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Ignite Imaginations in partnership with Sheffcare connected three primary schools with three care homes supporting older adults with dementia in Sheffield. 

The project brought children into the care homes to meet up with residents and together to take part in a range of creative activities, including crafts, movement and dance. As a result, the project helped increase well-being among residents and pupils, created inter-generational friendships, as well as helping inspire a Dementia-friendly next generation. It worked with 36 older people and 60 children. 

Adopt A Care Home built on what we learned from our earlier Sharing Our Lives project in Stannington. We were able to deliver the project thanks to funding from Sheffield City Council’s Dementia Innovation Fund. We aim to continue to develop our work in this area, bringing creativity to connecting people across generations and supporting the well-being of older people and people with dementia. 


For this project, we commissioned age-appropriate Dementia-Friends training from Sheffcare to help the children better understand dementia and the types of behaviour they might experience. This, along with powerful creative shared experiences, increased the children’s confidence when in the company of the residents and enabled positive interactions throughout each group. 


The project had really strong outcomes in reducing social isolation and increasing connections between people of different ages in communities. Having new people coming into the care homes widens the community within the care home setting for many residents who have limited or no visitors and little or no access to the outside world. 


At one of the care homes there was a woman with severe dementia and as a result, she regularly shouted out involuntarily; teachers and staff commented that it had been wonderful to watch the children grow in confidence around all of the residents but particularly those who presented ‘new’ behaviours to the children, where they were able to quickly adapt and were eager to come back.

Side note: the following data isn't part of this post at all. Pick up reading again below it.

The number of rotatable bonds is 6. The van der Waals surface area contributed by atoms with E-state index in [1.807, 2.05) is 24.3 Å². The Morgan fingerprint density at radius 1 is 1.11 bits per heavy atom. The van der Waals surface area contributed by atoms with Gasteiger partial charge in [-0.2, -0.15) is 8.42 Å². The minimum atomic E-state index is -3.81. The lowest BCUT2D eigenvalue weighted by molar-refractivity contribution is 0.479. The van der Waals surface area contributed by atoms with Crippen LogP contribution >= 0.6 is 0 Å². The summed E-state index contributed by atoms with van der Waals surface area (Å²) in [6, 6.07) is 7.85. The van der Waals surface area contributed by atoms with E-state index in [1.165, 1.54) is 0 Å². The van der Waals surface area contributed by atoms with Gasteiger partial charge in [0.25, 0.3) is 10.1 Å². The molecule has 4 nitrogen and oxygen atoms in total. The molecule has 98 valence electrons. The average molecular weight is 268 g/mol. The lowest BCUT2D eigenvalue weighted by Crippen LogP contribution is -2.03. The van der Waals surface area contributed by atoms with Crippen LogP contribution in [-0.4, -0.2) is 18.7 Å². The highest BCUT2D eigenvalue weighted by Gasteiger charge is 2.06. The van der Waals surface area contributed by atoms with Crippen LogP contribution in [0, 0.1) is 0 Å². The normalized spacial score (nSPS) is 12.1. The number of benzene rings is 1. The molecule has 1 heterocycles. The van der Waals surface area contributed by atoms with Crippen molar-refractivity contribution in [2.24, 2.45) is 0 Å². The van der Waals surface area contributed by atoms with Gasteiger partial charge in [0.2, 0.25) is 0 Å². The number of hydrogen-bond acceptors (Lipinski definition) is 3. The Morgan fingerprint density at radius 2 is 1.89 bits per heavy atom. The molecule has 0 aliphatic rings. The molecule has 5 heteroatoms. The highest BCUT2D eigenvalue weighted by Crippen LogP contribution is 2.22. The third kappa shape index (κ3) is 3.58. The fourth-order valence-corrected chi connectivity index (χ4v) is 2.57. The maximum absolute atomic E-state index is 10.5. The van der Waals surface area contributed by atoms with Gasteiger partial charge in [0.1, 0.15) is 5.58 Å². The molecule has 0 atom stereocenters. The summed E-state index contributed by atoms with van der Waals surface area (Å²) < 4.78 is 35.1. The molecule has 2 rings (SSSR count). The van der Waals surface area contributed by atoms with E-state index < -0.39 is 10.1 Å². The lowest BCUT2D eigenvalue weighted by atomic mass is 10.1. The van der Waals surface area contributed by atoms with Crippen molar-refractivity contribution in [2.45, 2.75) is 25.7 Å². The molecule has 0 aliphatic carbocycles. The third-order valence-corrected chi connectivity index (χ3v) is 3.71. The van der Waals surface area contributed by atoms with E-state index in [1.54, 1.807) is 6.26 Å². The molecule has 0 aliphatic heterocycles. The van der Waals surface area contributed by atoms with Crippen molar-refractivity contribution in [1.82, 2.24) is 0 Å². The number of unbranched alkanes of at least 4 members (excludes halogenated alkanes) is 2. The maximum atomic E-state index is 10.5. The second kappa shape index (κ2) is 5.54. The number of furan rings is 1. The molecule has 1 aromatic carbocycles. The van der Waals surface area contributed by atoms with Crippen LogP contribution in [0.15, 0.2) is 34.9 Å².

“It’s very easy to lose a sense of community when you live in a care home. This brings community in; children’s laughter and smiles make a big difference. For the children it keeps them in touch with older people and helps teach them respect of older people.” Participant

Our projects always aim to be asset-based and positive – focusing on what all participants can do, not what they can’t. Adopt A Care Home was no exception, with skilled and experienced artists keeping engaged with one particular care home and tailoring sessions to the specific needs and abilities of the residents. For example, one session involved movement and dance. Children and residents took it in turns to throw, roll and pass soft balls to one another including stretching, twisting and waving their arms, squeezing and releasing their hands, patting their knees. For the residents who were less able to do it themselves, children with the support of staff helped to put the soft balls into residents hands and squeeze them together. Similar activities were done with a variety of props which allowed for a greater sensory experience for all participants involved. These shared activities had an equally positive impact on children who felt empowered in helping their ‘new friends’ in the activity. 

Staff at the care homes reflections included “The way our residents get animated…I’ve never seen our residents move so fast. You can sort of see people, if they’ve been worried all morning about something, they come and join in with a group like that and they just forget about everything that has been worrying them, they’re just having fun at that time.” Burnt Tree Croft Care Home. 

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